Marianne Williamson says ‘cynicism’ won’t stop her presidential campaign

Marianne Williamson was featured in an eye-opening New York Times profile. (Photo by Paula Lobo/Walt Disney Television via Getty Images)
Marianne Williamson was featured in an eye-opening New York Times profile. (Photo by Paula Lobo/Walt Disney Television via Getty Images)

Marianne Williamson won’t slow down for those skeptical of her presidential run, telling the New York Times Magazine, “That’s cynicism. We don’t have time for that right now.”

The presidential candidate — who declared that America should “outlaw assault weapons and the bullets needed to shoot them" in the wake of a mass shooting in Odessa, Texas, that killed 7 people — spoke to the New York Times Magazine on Tuesday, about her surprising run for president.

Writer Taffy Brodesser-Akner trailed the 67-year-old candidate to New Castle, N.H., where she campaigned in July and told an audience member, who asked for advice on healing from Trump’s presidential election, “Your personal anger depletes you. Trump isn’t the problem. The system of complacency is the problem,” while urging “Don’t hate Trump. Love democracy.”

Williamson, a former cabaret singer and minister of a Detroit Unity church, told the New York Times that running for president wasn’t originally an ambition of hers. Although in 2014, she ran for congressional office as an independent, the Times notes, she only “learned of her presidential candidacy” in 2017, while watching President Trump on television in her New York City apartment.

“The thought came to me in such a clear and powerful way,” she told the paper. “It was almost as though I could hear the spirit of my late father: ‘This must not go unanswered.’”

The author, who after dropping out of Pomona College in California, published 13 books and appeared on Oprah as a spiritual advisor, shared with the Times that entering the presidential race as an outsider was jarring.

Since Williamson announced her run in January, she’s been ruthlessly mocked for her past and present comments. At a June event in New Hampshire, she claimed that mandatory vaccine laws are “Draconian” and “Orwellian” (she later insisted, “I’m pro-vaccination, I’m pro-medicine, I’m pro-science”). She had also declared diagnosed depression "a scam" (of which she afterward admitted was "wrong of me to say") and was called a fat-shamer in her 2012 book, A Course in Weight Loss: 21 Spiritual Lessons for Surrendering Your Weight Forever.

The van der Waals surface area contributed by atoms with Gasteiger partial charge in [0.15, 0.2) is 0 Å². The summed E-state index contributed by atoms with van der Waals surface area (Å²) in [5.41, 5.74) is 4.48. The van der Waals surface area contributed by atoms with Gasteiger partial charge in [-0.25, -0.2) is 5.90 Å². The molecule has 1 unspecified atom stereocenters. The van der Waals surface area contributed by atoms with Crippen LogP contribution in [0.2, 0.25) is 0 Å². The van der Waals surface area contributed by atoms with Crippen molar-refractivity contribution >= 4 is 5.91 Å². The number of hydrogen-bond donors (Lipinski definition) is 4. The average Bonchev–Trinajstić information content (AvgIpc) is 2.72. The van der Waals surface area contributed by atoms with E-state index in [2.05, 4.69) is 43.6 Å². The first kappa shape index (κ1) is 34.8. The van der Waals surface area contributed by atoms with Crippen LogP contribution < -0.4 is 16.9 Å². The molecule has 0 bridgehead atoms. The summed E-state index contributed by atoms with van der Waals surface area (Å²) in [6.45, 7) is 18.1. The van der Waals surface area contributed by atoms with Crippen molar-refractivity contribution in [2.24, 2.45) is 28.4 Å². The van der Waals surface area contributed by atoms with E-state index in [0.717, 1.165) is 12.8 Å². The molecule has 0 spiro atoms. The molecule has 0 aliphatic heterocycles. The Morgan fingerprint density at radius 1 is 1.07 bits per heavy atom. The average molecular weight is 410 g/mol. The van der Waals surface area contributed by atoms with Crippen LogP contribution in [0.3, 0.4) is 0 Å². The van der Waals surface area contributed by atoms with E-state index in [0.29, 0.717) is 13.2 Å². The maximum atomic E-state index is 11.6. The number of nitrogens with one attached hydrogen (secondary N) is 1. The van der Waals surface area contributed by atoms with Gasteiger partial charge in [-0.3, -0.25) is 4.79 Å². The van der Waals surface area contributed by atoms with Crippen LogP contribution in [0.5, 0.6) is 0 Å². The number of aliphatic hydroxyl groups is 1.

In July, Williamson tweeted, “Misrepresentations of my work are in high gear this morning, so just in case it need be said: I am not anti-vaxx. I am pro-science & medicine. I’ve never suggested to anyone they should pray away their illness & not see a doctor. I’ve never blamed a victim nor fat-shamed anyone.”

However, the past eight months hasn’t dissuaded her from running. As Williamson told the New York Times, “People would say, ‘You’re out of your depth.’ I feel I’m in my depth. A deeper conversation is in the depth. I’m the only one who mentioned American foreign policy in Latin America. I’m the only one who mentioned that our health care system is basically a sickness care system. I’m the only one who mentioned what Donald Trump is actually doing, collectivizing fear, and what it will take to override that. So was I out of my depth? Or is the conversation that was being promoted there not chronically superficial? And any conversation which is in fact of depth is made to appear silly?”

Williamson is surely ready for a new onslaught of attacks. On Monday, one day before Walmart announced a plan to stop selling "short-barrel rifle ammunition” and handgun ammunition and to cease handgun sales in Alaska following the Odessa mass shooting, Williamson criticized a political system dependent on the National Rifle Association (NRA).

“It is not just our gun policy but our politics that fails to free us of this insanity,” she wrote in the Washington Post. “Until we override the nefarious influence of money on our politics, it will not be possible to break the National Rifle Association’s chokehold on our society.”

She later wrote, “America does not just have a gun crisis; it has a cultural crisis. America will not stop experiencing the effects of gun violence until we’re ready to face the many ways that our culture is riddled with violence.”

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